The primary objective is to make aware the existence of the disease, its impact on the society, disperse the myths surrounding the disease and to find ways to support ongoing efforts to manage the painful neglected disease. Planned activities during the year will include screening and testing for children, counseling sessions for affected persons and families, workshops for health care providers, educators and families, fundraising events/campaigns to support service provision, publication and dissemination of educational materials.
According to the Executive Coordinator of the FJK Foundation, Michael Ambe Neba, PhD,”this year will be an eye opener with a determination to sensitize and educate the community on this painful disease.
“Sickle cell disease is a public health problem and gravely affects the community”, says Dr. Victor Afanwi Ndiforchu, Northwest Regional Delegate of Public Health. “This is a full fledge campaign and we call on every one to take it seriously and spread the word. Let us join forces to combat this disease, for failure is not an option.”
Sickle cell disease is an inherited blood disorder that affects millions of people around the world. Many people carry the single gene for the disease and are not always aware of their carrier status. Two of such persons, might pass the gene unto their child. A child who inherits each gene from the parents (thus having a pair of the genes inherits sickle cell disease. The World Health Organization estimates that each year about 300,000 infants are born with major hemoglobin disorders – including more than 200,000 cases of sickle-cell anemia in Africa.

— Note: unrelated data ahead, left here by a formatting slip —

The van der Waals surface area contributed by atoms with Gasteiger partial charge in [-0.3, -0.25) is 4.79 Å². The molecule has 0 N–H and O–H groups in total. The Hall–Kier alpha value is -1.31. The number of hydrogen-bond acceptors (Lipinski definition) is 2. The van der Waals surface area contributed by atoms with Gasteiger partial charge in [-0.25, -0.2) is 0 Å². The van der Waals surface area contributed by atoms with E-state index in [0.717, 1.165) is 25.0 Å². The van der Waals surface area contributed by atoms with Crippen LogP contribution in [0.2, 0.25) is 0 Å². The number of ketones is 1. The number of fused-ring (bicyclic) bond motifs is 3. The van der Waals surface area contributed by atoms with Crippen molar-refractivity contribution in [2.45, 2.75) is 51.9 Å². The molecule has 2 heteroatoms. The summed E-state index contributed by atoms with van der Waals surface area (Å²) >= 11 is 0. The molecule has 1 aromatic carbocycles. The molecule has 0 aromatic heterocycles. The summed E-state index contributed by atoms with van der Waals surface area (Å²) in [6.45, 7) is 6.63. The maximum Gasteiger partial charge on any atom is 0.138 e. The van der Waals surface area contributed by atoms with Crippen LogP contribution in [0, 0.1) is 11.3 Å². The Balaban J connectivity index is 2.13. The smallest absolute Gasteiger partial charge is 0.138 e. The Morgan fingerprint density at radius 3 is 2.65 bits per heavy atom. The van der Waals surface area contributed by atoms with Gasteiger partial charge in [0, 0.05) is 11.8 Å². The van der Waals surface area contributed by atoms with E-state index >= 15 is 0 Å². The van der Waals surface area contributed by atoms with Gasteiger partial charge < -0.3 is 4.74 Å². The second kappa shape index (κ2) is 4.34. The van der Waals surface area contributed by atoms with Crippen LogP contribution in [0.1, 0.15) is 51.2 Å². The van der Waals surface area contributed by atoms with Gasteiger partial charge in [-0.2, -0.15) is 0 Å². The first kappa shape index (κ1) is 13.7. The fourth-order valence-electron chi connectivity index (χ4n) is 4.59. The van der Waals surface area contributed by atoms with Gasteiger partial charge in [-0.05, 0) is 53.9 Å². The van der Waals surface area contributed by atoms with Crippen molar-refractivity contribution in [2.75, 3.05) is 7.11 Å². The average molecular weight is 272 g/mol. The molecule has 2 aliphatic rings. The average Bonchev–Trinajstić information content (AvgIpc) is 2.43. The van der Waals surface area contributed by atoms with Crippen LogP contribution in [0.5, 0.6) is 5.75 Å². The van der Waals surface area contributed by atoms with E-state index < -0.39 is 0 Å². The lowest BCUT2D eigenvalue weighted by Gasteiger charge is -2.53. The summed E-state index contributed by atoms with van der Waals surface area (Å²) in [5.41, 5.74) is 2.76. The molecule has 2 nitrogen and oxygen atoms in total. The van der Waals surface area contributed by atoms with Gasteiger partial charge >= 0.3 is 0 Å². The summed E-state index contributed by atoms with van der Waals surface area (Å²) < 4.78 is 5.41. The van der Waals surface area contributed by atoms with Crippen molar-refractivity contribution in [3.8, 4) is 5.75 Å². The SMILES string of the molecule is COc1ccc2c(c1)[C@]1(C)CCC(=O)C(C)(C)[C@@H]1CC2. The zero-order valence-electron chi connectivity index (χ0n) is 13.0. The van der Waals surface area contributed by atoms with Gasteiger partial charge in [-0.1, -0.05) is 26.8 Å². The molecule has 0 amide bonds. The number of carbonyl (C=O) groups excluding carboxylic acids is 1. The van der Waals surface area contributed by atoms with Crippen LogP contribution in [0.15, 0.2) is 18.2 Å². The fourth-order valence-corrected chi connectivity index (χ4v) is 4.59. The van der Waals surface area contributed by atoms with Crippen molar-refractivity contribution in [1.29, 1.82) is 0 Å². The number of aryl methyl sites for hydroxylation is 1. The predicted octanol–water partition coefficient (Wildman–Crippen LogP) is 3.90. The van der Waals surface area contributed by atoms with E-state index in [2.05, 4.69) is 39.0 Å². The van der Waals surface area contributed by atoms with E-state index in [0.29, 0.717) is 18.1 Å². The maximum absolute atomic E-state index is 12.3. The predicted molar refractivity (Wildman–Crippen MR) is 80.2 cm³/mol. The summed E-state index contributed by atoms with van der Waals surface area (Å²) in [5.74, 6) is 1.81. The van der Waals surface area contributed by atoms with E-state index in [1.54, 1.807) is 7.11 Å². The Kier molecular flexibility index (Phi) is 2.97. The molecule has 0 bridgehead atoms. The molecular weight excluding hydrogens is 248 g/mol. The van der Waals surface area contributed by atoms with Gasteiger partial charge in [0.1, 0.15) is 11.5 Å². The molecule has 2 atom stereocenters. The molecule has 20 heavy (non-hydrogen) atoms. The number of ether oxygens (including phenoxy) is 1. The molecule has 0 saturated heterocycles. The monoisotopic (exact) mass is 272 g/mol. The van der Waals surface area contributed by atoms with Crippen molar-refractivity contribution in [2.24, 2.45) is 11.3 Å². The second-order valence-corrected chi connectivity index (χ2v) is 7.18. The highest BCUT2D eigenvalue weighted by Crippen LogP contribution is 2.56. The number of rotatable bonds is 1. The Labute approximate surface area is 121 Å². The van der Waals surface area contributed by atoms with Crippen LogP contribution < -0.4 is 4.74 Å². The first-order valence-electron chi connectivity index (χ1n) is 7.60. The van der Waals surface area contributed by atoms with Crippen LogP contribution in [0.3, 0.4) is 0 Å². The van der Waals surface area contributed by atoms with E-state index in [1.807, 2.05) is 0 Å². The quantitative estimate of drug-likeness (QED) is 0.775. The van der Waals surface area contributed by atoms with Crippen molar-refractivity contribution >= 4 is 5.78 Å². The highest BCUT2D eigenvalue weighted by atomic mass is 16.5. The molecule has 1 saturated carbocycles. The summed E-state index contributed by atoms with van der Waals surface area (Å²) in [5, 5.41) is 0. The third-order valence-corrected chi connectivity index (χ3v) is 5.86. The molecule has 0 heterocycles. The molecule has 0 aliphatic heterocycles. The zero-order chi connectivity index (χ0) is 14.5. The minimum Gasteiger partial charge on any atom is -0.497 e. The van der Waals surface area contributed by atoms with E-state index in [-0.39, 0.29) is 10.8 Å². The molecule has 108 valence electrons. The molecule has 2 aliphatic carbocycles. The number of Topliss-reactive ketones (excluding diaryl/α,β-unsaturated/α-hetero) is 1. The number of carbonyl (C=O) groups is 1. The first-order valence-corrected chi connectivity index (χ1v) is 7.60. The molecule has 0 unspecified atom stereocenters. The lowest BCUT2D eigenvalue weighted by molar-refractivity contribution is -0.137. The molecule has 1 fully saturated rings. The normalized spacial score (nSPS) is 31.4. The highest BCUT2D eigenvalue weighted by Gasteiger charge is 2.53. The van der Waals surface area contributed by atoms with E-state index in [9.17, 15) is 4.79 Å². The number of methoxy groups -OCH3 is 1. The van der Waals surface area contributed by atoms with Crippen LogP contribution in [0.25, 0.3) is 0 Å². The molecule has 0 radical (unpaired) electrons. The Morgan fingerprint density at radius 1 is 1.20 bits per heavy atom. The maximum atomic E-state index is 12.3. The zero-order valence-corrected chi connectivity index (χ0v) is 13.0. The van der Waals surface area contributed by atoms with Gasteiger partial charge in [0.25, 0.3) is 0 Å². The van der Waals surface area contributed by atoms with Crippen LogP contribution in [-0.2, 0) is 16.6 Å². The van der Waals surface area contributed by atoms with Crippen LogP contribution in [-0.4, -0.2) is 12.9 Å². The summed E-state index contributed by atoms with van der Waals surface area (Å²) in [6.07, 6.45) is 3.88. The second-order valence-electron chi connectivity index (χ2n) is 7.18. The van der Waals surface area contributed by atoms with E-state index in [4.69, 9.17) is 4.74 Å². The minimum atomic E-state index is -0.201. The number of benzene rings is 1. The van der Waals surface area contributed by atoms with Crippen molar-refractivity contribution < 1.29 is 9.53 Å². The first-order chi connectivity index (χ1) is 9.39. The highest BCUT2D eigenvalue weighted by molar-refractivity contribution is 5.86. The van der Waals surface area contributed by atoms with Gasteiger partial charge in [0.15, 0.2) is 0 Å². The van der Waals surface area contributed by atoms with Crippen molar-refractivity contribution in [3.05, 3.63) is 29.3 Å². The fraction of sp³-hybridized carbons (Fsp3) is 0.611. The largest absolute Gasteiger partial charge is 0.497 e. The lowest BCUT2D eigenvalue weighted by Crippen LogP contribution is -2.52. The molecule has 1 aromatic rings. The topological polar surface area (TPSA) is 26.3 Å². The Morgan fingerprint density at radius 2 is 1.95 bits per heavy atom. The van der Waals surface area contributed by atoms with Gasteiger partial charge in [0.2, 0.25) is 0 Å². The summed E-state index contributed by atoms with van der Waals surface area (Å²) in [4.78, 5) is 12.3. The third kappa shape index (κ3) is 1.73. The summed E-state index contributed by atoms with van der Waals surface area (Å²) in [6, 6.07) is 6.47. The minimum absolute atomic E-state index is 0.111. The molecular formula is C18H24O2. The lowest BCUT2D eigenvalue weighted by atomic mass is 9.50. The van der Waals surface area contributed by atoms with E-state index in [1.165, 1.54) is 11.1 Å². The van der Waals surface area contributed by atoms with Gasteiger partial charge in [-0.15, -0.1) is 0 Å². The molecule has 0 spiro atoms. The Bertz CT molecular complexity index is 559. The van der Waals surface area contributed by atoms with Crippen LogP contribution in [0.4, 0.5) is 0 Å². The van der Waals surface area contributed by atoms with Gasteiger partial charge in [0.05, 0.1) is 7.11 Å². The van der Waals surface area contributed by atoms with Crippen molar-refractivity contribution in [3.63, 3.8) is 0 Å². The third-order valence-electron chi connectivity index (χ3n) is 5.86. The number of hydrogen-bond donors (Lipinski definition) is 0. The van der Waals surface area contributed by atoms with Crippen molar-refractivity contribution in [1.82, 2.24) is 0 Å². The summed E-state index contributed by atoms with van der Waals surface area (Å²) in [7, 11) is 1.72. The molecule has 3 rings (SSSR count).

The absence of a data gathering system makes it difficult to know the actual number of sickle cell cases in the Northwest Region in particular and in Cameroon in general. It is hoped that this awareness year may open the doors to funding opportunities and partnership formations with FJK Foundation, the Regional Delegation of Public Health, health institutions and organizations to undertake a collaborative surveillance project that will determine the actual number of persons affected in the region.
The Fr John Kolkman Foundation is a grassroots community organization whose mission is to ensure the early detection, proper management and treatment of sickle cell disorder through its comprehensive services. Additional information regarding sickle cell disease and scheduled activities can be obtained from email@example.com and will be made available at http://jkolkman.org.
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The Fr John Kolkman Foundation is a nonprofit organization whose mission is to ensure the early detection, proper management and treatment of sickle cell disease in Cameroon.